For various reasons, I have moved my blog to this place (something I have planned to do for a long time). I will continue posting here as per usual, mostly URLs and thoughts related to my work as researcher at the IT University. However, the blog will no longer URL-wise be directly linked with the IT University.
Please note, that the archives are online both here and at the old site, so no need to change your perma-links, in case you have some references to old posts on your site.
American Game Warriors
From an article in Salon.com on the US Military Recruitment game "America's Army":
"As it turns out, the priority placed on America's Army is due to its integral place in "transformation," a new American military doctrine that aims to fully upgrade the Army into an information-driven force. "Mr. Rumsfeld talks about it a lot," says Wardynski. Starting next year, they'll begin to implement helmet-mounted, heads-up displays [HUDS] that will provide the next iteration of infantrymen with real-time data on terrain, enemy concentrations and so on -- "and it looks a lot like a game," according to Wardynski." ....
The article also tries to make a point out of the fact that playing first-person tactical shooters did actually help the Americans fight the Taliban better...And Henry Jenkins is called upon a few times as the scientific games expert. The tide indeed seems to be turning.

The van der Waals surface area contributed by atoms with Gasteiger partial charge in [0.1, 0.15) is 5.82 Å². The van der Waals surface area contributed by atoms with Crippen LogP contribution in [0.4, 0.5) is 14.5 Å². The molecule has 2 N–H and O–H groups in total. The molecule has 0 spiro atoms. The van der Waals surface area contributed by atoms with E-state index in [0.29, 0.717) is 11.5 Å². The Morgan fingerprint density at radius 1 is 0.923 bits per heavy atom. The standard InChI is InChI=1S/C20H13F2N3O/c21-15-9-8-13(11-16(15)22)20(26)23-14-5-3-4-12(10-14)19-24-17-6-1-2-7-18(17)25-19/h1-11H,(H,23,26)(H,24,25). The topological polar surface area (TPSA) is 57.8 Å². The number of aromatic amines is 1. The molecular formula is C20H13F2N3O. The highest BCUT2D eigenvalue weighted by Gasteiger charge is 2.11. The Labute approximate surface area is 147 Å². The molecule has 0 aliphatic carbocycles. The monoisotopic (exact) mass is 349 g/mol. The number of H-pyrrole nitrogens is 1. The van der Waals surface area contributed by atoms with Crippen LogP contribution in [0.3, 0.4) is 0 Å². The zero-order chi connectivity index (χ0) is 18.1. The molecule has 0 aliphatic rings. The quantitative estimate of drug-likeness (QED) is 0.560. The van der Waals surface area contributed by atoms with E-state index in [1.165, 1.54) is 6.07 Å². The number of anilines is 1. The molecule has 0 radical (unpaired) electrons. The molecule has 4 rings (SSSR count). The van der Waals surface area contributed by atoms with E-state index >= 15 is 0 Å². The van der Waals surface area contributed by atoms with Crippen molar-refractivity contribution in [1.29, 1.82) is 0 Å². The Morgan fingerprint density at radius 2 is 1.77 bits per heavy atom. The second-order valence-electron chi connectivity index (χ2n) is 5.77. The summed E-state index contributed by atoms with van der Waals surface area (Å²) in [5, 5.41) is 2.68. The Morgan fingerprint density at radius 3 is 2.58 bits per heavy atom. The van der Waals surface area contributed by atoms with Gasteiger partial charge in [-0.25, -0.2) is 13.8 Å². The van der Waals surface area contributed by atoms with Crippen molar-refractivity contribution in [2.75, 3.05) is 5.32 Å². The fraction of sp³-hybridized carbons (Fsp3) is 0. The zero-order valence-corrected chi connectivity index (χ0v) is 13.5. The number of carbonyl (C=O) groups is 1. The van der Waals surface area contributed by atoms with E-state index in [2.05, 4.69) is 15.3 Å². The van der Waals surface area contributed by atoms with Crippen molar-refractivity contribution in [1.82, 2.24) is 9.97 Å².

I had an interesting lunch meeting today, with a media sociologist and a philosopher who are both writing a ph.d.project related to aesthetics. We discussed the history of communication models, recent interpretations of what aesthetics are, race games, redudancy and other wyrd stuff. I got a bunch of interesting litt links to check out:
Richard Shusterman has written an article on "Somaesthetics" trying to bring the sensory and bodily experiences of art into the understanding of aesthetics, emphasising "pleasure" in itself as something important. (Shusterman: Richard Shusterman "Somaesthetics: A Disciplinary Proposal" in Journal of Aesthetics and Art Criticism, Vol. 57, No 3, Summer 1999). See related interview here.